Africa's GM crop debate

GM, crops, debate, Burkina Faso, Uganda, GMO, Africa, African, farming

GMO Safety speaks with Diran Makinde of the African Biosafety Network of Expertise in Burkina Faso and with Arthur Makara of the Science Foundation for Livelihoods and Development in Uganda


GMO Safety: Why have GM crops been introduced so far in only so few African countries?

Makinde: Africa is lagging behind in the adoption of GM crops because the technology lacks regulatory oversight. There are few biosafety laws and governments are not able or willing to proceed. Also, there is a lack of credible information and of expertise in the technology. Half-truths and misinformation created by activists also play a negative role.

Makara: The main reason for the slow uptake of GM crops in Africa is the strict regulation in Europe because a lot of African countries have strong ties with Europe, especially the UK. There are also trade relations. So the opinion in Europe highly influences events in this part of the world; African governments and the public follow the opinion in Europe.

GMO Safety: In the end, the slow process so far is a problem of public opposition or a regulatory issue?

Makinde: The problem is a combination of both, but to a greater extent of regulation. The public is unaware of the various efforts at regulating the products. If they were aware, there could be better reception of the technology. On the other hand, regulatory frameworks take a long time to be established since they have to undergo careful study by experts from the various government agencies. Some of the national frameworks are still unworkable and unenforceable; the private sector shuns countries with “unfriendly” frameworks. Lacking the capacities to carry out regulatory assessments also is a problem. The dossiers are too technical and voluminous for the untrained; it is a challenge to explain them to decision-makers.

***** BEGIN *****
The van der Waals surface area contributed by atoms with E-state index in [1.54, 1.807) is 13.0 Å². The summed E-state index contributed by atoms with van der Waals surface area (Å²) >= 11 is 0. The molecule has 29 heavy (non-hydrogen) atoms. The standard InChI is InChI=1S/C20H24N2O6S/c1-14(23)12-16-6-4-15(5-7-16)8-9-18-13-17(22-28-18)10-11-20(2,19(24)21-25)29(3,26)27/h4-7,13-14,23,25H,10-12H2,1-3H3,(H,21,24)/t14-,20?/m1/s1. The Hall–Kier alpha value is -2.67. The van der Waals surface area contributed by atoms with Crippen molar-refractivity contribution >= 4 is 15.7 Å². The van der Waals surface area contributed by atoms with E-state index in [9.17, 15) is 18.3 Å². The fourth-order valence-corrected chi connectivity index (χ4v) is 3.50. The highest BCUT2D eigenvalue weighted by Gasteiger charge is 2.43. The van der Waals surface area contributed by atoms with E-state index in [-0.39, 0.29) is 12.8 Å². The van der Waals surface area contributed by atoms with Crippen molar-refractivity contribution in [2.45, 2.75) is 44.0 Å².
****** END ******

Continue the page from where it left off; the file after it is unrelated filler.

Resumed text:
Makara: Some countries already have working regulations in place to cover GM crops; others operate under interim regulatory frameworks. For instance, Uganda has a policy on biotechnology that empowers the country to go ahead with research and development of GM crops, although the final law is not yet approved. Uganda is similar to some other countries in having the structures and the capacity to carry out research on GM crops and to regulate them, but others have neither this capacity nor arrangements for risk assessment. Countries remain at different levels. Therefore, regional collaboration on biosafety, like in COMESA (Common Market for Eastern and Southern Africa), is a great move.

Alain Charles Publishing, University House, 11-13 Lower Grosvenor Place, London, SW1W 0EX, UK
T: +44 20 7834 7676, F: +44 20 7973 0076, W:

twn Are you sure that you want to switch to desktop version?